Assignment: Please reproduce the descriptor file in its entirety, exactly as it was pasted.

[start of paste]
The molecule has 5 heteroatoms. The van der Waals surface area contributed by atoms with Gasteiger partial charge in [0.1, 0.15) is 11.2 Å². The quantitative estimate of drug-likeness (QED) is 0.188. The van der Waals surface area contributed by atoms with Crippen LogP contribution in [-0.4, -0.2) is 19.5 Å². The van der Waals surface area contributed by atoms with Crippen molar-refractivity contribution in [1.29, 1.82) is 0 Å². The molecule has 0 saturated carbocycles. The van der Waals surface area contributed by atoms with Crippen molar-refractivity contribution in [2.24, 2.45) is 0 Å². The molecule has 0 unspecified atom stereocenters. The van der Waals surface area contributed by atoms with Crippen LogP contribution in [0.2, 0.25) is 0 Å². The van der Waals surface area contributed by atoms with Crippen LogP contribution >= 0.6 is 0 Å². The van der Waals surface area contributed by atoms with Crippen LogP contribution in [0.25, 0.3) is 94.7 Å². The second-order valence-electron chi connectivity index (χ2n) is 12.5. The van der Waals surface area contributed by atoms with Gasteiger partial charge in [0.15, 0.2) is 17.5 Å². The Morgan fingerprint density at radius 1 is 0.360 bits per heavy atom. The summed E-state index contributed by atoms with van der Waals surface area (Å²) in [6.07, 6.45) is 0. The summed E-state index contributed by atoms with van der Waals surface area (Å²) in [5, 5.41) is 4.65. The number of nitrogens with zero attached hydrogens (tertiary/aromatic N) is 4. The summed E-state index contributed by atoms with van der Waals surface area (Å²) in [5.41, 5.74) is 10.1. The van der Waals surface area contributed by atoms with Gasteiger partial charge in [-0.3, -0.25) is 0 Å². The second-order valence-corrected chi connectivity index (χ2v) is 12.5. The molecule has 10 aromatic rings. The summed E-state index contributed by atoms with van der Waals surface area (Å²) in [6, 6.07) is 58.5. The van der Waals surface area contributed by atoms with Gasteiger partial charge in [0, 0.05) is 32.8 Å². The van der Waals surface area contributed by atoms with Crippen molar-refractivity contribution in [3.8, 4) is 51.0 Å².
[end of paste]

The molecule has 5 heteroatoms. The van der Waals surface area contributed by atoms with Gasteiger partial charge in [0.1, 0.15) is 11.2 Å². The quantitative estimate of drug-likeness (QED) is 0.188. The van der Waals surface area contributed by atoms with Crippen LogP contribution in [-0.4, -0.2) is 19.5 Å². The van der Waals surface area contributed by atoms with Crippen molar-refractivity contribution in [1.29, 1.82) is 0 Å². The molecule has 0 saturated carbocycles. The van der Waals surface area contributed by atoms with Crippen molar-refractivity contribution in [2.24, 2.45) is 0 Å². The molecule has 0 unspecified atom stereocenters. The van der Waals surface area contributed by atoms with Crippen LogP contribution in [0.2, 0.25) is 0 Å². The van der Waals surface area contributed by atoms with Crippen LogP contribution >= 0.6 is 0 Å². The van der Waals surface area contributed by atoms with Crippen LogP contribution in [0.25, 0.3) is 94.7 Å². The second-order valence-electron chi connectivity index (χ2n) is 12.5. The van der Waals surface area contributed by atoms with Gasteiger partial charge in [0.15, 0.2) is 17.5 Å². The Morgan fingerprint density at radius 1 is 0.360 bits per heavy atom. The summed E-state index contributed by atoms with van der Waals surface area (Å²) in [6.07, 6.45) is 0. The summed E-state index contributed by atoms with van der Waals surface area (Å²) in [5, 5.41) is 4.65. The number of nitrogens with zero attached hydrogens (tertiary/aromatic N) is 4. The summed E-state index contributed by atoms with van der Waals surface area (Å²) in [5.41, 5.74) is 10.1. The van der Waals surface area contributed by atoms with Gasteiger partial charge in [-0.3, -0.25) is 0 Å². The second-order valence-corrected chi connectivity index (χ2v) is 12.5. The molecule has 10 aromatic rings. The summed E-state index contributed by atoms with van der Waals surface area (Å²) in [6, 6.07) is 58.5. The van der Waals surface area contributed by atoms with Gasteiger partial charge in [0, 0.05) is 32.8 Å². The van der Waals surface area contributed by atoms with Crippen molar-refractivity contribution in [3.8, 4) is 51.0 Å².